Facing Out: Exhibition Review

‘Facing Out’ by artist Lucy Burscough at Whitworth Art Gallery.

What a let down. Sorry to be so blunt, but I had really high hopes for this exhibition. I really thought this was going to be one of those stand out exhibitions that I would remember for a long time. But instead, it fell at the waistline. That may be a little harsh, I’ll rein it in. I just know that Whitworth can do better, and I don’t know if this was the best way to display the artist’s work – which was truly amazing, so that was the disappointing thing! The work itself was incredible, but the overall exhibition missed the mark. It was just a really shame.

‘Facing Out’ is the new exhibition by artist Lucy Burscough. The flyer and poster image is a painting, a close-up of a mans face, which is disfigured. The blurb says;

An exhibition of portraits of people who have experienced facial cancers together with their choice of artworks from the Whitworth collections. Burscough is interested in what happens when someone experiences cancer and surgery that alters his or her appearance.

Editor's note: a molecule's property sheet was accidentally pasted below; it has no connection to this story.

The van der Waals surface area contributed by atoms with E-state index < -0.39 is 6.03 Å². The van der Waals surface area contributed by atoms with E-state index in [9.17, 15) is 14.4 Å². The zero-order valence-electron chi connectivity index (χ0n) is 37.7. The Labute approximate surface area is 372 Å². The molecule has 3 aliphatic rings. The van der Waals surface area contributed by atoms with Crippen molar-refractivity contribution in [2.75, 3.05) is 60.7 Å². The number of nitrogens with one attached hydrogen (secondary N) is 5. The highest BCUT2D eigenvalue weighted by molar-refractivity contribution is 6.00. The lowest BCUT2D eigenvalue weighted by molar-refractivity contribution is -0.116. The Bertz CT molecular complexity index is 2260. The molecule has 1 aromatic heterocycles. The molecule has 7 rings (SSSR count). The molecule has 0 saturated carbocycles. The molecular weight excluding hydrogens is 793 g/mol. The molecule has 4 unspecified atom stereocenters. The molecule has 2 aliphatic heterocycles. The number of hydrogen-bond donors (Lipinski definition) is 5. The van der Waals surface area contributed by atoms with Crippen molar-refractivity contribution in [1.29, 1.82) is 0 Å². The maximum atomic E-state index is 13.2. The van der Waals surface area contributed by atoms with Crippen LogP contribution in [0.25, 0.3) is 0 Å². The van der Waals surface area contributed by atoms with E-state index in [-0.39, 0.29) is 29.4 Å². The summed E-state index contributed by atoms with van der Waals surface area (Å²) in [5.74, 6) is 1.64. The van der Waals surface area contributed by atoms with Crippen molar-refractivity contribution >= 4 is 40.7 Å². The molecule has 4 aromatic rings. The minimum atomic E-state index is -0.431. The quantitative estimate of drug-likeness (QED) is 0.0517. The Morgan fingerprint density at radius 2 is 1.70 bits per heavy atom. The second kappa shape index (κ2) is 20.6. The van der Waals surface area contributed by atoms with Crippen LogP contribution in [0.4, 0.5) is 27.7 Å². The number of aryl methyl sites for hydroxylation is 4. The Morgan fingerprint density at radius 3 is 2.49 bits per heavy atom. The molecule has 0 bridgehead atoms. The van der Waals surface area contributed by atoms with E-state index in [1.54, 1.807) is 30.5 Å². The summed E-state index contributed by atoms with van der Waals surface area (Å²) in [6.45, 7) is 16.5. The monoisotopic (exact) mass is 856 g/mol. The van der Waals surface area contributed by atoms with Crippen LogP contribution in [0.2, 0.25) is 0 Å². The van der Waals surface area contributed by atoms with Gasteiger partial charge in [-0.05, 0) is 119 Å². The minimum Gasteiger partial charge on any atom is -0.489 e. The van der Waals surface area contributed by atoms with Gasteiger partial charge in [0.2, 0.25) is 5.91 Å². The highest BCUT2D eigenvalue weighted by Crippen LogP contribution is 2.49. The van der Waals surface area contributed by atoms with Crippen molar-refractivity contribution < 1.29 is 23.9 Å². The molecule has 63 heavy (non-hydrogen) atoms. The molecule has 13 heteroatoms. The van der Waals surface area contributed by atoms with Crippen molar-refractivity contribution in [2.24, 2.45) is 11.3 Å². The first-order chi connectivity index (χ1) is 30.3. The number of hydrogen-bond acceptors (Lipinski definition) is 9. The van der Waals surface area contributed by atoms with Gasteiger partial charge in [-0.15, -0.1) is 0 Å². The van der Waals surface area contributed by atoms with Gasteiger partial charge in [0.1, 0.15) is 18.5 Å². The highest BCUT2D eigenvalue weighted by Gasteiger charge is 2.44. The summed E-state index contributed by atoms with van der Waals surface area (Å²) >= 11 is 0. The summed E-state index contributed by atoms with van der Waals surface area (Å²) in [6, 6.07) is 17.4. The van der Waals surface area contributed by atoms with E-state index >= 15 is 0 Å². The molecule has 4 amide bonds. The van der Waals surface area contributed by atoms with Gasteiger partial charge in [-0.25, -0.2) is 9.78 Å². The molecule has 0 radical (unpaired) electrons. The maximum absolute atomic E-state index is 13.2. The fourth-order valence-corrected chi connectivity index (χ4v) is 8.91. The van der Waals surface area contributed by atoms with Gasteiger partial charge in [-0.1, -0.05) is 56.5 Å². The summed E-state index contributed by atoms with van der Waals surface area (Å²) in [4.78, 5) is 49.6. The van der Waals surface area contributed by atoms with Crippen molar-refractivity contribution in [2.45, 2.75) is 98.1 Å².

At this point I need to put my hands up and admit that I totally overlooked the part about the added pieces from Whitworth collection, as I wasn’t expecting that element. But it was that that let the exhibition down! I wanted to be in a room, surrounded by huge paintings of people with disfigured faces. I wanted to be overwhelmed by the images, I wanted to be moved by their portraits. Part of me was moved, but not to the extent I was hoping for.


There’s a photographer named Bruce Gilden, I saw his work at Manchester Art Gallery, maybe last year or the year before. He prints humongous photographs of people’s faces extremely close-up. You see every wrinkle, every clump of mascara, every nose hair… They can be quite grotesque and truly dramatic. That’s what I wanted! I wanted massive paintings, that you couldn’t possibly ignore, that screamed ‘look at me and my face!’

I’ve just realised I’ve rambled and haven’t really told you what the exhibition was actually like. What the reality was like compared to my expectations. Well, firstly, we couldn’t find the damn exhibition! It was hidden in that weird downstairs space of Whitworth, right at the back. It was like a forgotten box of random things you pack and tuck away in the basement – if you have a basement!